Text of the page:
During the talk, one of Professor O’Neill’s statements really stood out to me, “Nowadays, when you cut down a tree, you get wood.  Then, you had a dead nymph.”  It’s such a matter-of-fact little statement, and yet includes an idea that sounds quite absurd to us.  I do not know enough about ancient Greek culture to know how much the average person really believed in or thought about wood nymphs, or how much the idea bothered the average ancient woodcutter.  As a member of Colby’s woodsmen team, of course the statement caught my attention.  I do not generally give much thought to where the wood for our splitting, chopping, and sawing comes from (although I do know that after we stack it it will eventually all be used in fires, our own or other people’s).  Maybe I could stand to give a little bit more thought.  Perhaps worrying about the well-being of wood nymphs acted as a check on wasting the wood needed for fires, building, etc.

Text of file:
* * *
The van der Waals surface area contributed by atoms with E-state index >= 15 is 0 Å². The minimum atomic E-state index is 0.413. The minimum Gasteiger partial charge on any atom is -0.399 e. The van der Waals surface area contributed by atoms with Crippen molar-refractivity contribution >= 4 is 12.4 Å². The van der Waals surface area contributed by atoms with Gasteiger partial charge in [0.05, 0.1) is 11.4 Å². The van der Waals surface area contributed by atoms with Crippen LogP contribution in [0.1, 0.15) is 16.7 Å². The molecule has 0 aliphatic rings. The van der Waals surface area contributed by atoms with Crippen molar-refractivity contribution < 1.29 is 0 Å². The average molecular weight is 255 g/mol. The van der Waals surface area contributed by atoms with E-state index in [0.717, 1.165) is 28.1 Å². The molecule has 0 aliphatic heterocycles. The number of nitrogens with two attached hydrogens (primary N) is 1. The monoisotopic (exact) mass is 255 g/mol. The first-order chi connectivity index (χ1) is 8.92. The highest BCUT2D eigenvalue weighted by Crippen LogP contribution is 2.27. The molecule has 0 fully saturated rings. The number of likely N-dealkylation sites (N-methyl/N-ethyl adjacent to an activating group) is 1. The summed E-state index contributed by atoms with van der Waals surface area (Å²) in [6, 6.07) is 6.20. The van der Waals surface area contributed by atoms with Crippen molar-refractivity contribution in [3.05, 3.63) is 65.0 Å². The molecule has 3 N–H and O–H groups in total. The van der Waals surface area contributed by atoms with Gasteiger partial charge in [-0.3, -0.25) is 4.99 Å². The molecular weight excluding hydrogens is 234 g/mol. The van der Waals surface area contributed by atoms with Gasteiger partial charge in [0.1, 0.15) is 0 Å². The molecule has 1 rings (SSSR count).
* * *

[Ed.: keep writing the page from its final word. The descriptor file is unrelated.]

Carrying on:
Another thing that he mentioned in the course of his talk was that the Greeks, like 17th century Europeans, romanticized the pastoral life.  For example, their art showed images of people gathering olives and ploughing with oxen.  While the ancient Greeks, like ancient people everywhere, were on a daily basis less removed from nature than we mostly are today, it is evident from spell instructions found and from the various references to magic in Greek poetry and stories, that the idea of wanting to overrule nature was still present.  Trying to change people’s will through vodoo-like dolls seems like a kind of attempt to circumvent the natural order of things, as well as an attack on other people’s basic autonomy.